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Robert E. Lee The Shepherd General & Making Hard Choices

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PostPosted:     Post subject: Robert E. Lee The Shepherd General & Making Hard Choices Reply with quote

Mike Scruggs

January 19 will mark the birthday of one of the most revered military leaders in American history. In fact, Robert E. Lee remains one of the most studied and respected military commanders in world history, though he was ultimately on the losing side.

Robert Edward Lee was born on Stratford Hall plantation in Westmoreland County, Virginia, in 1807. He was the youngest son of Revolutionary War hero, Henry “Light Horse Harry” Lee and Anne Hill Carter. Henry Lee III was a close military confident of fellow Virginian, George Washington. He was a Virginia delegate to the Continental Congress form 1786 to 1788 and later became the 9th Governor of Virginia from1791 to1794. However, he lost most of his fortune in the financial panic of 1795-6. Nevertheless, he was elected to the U.S. House of Representatives in 1799. During his one two-year term he wrote the Congressional tribute to Washington on his death in 1799: “First in war, first in peace, and first in the hearts of his countrymen,” Continued financial difficulties resulted in a year in debtors prison in 1809. He spent most of the rest of his life in the West Indies trying to recover his wealth and from injuries received while rescuing a friend from mob violence in 1812. He died in 1818 on his way back to Virginia, when young Robert was only 11-years-old.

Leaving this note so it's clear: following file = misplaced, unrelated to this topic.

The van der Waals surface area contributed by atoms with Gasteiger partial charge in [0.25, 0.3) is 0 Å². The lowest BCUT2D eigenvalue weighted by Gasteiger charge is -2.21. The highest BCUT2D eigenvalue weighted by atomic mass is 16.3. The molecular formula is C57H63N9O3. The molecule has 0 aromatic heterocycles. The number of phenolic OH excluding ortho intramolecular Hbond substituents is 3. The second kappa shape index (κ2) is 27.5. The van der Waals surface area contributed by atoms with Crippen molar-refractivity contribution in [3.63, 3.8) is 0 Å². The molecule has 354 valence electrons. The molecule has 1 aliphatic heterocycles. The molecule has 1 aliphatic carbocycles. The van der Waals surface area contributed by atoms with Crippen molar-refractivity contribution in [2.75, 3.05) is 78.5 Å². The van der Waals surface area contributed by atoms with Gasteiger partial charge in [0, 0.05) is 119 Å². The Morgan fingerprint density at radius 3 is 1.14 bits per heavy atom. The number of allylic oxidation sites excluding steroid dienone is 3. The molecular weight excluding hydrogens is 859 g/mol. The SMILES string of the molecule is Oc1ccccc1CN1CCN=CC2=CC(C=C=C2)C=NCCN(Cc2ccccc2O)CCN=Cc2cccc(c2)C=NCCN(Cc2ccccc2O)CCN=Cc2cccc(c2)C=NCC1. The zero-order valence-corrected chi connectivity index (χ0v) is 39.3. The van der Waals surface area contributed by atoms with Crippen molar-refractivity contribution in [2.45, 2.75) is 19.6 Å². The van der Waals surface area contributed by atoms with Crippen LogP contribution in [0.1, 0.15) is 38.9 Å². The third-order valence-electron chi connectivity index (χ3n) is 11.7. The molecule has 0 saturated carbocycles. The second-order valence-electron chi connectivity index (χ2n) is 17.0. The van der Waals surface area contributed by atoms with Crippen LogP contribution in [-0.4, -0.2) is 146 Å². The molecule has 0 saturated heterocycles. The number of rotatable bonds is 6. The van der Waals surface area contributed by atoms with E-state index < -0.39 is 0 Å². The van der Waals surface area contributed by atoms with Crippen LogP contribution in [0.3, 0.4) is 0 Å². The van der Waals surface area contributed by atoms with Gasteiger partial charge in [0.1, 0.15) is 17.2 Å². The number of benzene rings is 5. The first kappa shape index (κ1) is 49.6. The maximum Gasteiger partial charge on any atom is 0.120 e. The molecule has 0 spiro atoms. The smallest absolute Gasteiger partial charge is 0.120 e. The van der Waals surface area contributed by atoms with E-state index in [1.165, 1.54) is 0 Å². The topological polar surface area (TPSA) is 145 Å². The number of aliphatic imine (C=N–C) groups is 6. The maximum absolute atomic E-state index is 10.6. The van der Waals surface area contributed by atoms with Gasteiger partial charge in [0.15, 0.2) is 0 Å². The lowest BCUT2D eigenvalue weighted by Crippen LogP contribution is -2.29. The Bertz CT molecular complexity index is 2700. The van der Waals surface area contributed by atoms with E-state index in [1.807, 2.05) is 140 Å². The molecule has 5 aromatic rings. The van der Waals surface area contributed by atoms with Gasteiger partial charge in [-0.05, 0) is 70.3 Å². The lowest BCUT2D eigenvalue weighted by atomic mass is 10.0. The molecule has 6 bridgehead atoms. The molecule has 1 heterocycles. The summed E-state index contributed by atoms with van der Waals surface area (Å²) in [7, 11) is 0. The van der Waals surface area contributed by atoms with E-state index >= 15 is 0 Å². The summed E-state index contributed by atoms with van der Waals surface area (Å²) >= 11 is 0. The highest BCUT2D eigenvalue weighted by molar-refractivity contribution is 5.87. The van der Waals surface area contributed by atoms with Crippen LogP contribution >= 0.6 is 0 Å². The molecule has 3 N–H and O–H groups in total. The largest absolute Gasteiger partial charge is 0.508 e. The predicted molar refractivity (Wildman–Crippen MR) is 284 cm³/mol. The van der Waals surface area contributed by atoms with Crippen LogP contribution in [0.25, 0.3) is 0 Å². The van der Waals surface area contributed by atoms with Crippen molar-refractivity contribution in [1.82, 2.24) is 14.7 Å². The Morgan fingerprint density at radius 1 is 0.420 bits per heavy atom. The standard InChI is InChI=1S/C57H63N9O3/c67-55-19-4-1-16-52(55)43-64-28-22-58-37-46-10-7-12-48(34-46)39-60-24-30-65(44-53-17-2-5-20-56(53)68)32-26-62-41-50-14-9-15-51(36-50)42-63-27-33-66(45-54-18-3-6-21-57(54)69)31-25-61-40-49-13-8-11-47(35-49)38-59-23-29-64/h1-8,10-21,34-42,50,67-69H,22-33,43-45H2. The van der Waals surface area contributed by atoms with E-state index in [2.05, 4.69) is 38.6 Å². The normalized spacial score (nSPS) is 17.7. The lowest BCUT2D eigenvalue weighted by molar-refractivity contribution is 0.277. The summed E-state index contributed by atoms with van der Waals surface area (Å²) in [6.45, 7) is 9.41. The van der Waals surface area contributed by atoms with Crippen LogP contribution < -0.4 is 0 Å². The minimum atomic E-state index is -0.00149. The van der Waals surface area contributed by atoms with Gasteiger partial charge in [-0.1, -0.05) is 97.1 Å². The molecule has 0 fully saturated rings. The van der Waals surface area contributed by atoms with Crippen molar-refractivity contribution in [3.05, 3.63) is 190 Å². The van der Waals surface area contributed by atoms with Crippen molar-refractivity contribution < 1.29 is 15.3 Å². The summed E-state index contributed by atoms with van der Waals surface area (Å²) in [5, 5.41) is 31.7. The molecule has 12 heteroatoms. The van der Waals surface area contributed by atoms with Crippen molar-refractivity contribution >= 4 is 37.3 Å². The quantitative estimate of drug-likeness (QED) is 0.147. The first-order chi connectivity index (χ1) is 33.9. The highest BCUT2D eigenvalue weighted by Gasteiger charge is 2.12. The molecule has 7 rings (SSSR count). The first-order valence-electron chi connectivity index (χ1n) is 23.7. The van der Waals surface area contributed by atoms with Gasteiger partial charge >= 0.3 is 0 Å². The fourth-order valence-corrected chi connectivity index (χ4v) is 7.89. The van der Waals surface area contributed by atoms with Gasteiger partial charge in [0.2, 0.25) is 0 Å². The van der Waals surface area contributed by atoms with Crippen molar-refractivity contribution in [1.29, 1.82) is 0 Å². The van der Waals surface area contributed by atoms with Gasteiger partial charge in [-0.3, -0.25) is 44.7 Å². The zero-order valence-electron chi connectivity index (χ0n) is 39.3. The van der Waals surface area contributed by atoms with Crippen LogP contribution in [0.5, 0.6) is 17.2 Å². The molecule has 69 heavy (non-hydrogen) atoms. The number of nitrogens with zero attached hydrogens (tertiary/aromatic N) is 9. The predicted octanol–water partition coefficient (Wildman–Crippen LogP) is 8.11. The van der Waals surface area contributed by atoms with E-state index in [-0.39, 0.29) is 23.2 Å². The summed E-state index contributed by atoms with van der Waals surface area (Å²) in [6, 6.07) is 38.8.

In growing up, the young Lee was influenced by his father’s military and political legacy including his financial humiliation and struggles. He was also strongly influenced by his mother’ s Biblical teachings and the character of his father’s friend, George Washington. It was not surprising that he decided upon a military career and attended the U.S. Military Academy at West Point. Lee graduated second of the 46 cadets who graduated in June 1829 and began his career as a Second Lieutenant assigned to the Engineer Corps. Lee distinguished himself in combat reconnaissance assignments under General Winfield Scot in the Mexican War from 1846 to 1848, but his emerging leadership style and effectiveness became most apparent during his tenure as Superintendent the U.S Military Academy from 1852 to 1855.

Lee immediately saw the need for tighter academic and discipline standards at the Academy and undertook a careful study of needed changes. Then he began to implement them without fanfare. Although Lee’s outstanding academic performance and strict military bearing had gained him the nickname “the Marble Man” with his classmates as a cadet, his leadership style was anything but stiff and overbearing. The Cadet Corps was only about 200 at the time, and he took a personal interest in every cadet, especially those who struggled with the strenuous academic and strict military discipline of the school. Lee had high standards, but his style was not to push, drive, or threaten. According to his most celebrated biographer, Douglas Southall Freeman,